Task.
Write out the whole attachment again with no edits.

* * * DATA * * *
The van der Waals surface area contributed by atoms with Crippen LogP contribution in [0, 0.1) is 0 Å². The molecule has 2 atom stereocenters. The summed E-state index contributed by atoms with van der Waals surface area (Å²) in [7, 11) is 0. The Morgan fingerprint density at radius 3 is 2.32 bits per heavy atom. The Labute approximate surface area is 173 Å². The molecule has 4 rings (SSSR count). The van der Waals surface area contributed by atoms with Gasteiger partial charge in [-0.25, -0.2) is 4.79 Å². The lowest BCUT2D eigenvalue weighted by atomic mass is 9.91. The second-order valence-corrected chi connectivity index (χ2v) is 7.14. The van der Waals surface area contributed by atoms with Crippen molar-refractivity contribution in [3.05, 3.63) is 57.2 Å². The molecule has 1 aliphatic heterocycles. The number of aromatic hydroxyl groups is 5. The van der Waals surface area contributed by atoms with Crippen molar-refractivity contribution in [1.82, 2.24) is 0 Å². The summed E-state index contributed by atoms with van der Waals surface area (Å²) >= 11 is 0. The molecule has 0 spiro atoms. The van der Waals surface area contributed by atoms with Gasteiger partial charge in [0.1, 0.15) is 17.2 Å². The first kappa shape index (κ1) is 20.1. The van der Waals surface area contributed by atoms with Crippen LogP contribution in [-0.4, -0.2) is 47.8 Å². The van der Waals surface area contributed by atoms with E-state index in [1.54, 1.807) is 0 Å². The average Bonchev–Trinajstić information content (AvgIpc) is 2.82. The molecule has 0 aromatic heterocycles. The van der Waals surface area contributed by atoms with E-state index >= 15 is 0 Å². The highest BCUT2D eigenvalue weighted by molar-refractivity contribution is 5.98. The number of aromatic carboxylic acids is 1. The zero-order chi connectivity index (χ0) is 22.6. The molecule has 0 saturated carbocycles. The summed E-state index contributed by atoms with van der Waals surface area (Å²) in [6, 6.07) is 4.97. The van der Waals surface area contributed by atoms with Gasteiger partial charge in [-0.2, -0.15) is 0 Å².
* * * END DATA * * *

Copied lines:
The van der Waals surface area contributed by atoms with Crippen LogP contribution in [0, 0.1) is 0 Å². The molecule has 2 atom stereocenters. The summed E-state index contributed by atoms with van der Waals surface area (Å²) in [7, 11) is 0. The Morgan fingerprint density at radius 3 is 2.32 bits per heavy atom. The Labute approximate surface area is 173 Å². The molecule has 4 rings (SSSR count). The van der Waals surface area contributed by atoms with Gasteiger partial charge in [-0.25, -0.2) is 4.79 Å². The lowest BCUT2D eigenvalue weighted by atomic mass is 9.91. The second-order valence-corrected chi connectivity index (χ2v) is 7.14. The van der Waals surface area contributed by atoms with Crippen molar-refractivity contribution in [3.05, 3.63) is 57.2 Å². The molecule has 1 aliphatic heterocycles. The number of aromatic hydroxyl groups is 5. The van der Waals surface area contributed by atoms with Crippen molar-refractivity contribution in [1.82, 2.24) is 0 Å². The summed E-state index contributed by atoms with van der Waals surface area (Å²) >= 11 is 0. The molecule has 0 spiro atoms. The van der Waals surface area contributed by atoms with Gasteiger partial charge in [0.1, 0.15) is 17.2 Å². The first kappa shape index (κ1) is 20.1. The van der Waals surface area contributed by atoms with Crippen LogP contribution in [-0.4, -0.2) is 47.8 Å². The van der Waals surface area contributed by atoms with E-state index in [1.54, 1.807) is 0 Å². The average Bonchev–Trinajstić information content (AvgIpc) is 2.82. The molecule has 0 aromatic heterocycles. The van der Waals surface area contributed by atoms with E-state index >= 15 is 0 Å². The highest BCUT2D eigenvalue weighted by molar-refractivity contribution is 5.98. The number of aromatic carboxylic acids is 1. The zero-order chi connectivity index (χ0) is 22.6. The molecule has 0 saturated carbocycles. The summed E-state index contributed by atoms with van der Waals surface area (Å²) in [6, 6.07) is 4.97. The van der Waals surface area contributed by atoms with Gasteiger partial charge in [-0.2, -0.15) is 0 Å².